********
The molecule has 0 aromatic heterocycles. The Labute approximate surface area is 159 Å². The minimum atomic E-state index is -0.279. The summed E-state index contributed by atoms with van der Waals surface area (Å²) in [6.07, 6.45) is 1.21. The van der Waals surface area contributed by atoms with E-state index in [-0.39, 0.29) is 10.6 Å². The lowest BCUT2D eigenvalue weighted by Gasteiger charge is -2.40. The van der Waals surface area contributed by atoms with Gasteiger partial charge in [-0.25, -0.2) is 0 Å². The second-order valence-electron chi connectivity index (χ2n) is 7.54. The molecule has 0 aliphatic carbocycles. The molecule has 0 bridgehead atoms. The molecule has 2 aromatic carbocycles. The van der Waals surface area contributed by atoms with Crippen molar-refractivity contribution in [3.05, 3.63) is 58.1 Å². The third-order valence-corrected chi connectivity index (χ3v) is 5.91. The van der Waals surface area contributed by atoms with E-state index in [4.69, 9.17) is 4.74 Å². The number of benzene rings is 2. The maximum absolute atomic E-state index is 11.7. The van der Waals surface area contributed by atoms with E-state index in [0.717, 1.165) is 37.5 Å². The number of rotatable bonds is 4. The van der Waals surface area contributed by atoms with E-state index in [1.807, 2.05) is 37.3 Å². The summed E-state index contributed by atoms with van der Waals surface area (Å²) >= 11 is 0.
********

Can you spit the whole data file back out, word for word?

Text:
The molecule has 0 aromatic heterocycles. The Labute approximate surface area is 159 Å². The minimum atomic E-state index is -0.279. The summed E-state index contributed by atoms with van der Waals surface area (Å²) in [6.07, 6.45) is 1.21. The van der Waals surface area contributed by atoms with E-state index in [-0.39, 0.29) is 10.6 Å². The lowest BCUT2D eigenvalue weighted by Gasteiger charge is -2.40. The van der Waals surface area contributed by atoms with Gasteiger partial charge in [-0.25, -0.2) is 0 Å². The second-order valence-electron chi connectivity index (χ2n) is 7.54. The molecule has 0 aliphatic carbocycles. The molecule has 0 bridgehead atoms. The molecule has 2 aromatic carbocycles. The van der Waals surface area contributed by atoms with Crippen molar-refractivity contribution in [3.05, 3.63) is 58.1 Å². The third-order valence-corrected chi connectivity index (χ3v) is 5.91. The van der Waals surface area contributed by atoms with E-state index in [4.69, 9.17) is 4.74 Å². The number of benzene rings is 2. The maximum absolute atomic E-state index is 11.7. The van der Waals surface area contributed by atoms with E-state index in [0.717, 1.165) is 37.5 Å². The number of rotatable bonds is 4. The van der Waals surface area contributed by atoms with E-state index in [1.807, 2.05) is 37.3 Å². The summed E-state index contributed by atoms with van der Waals surface area (Å²) >= 11 is 0.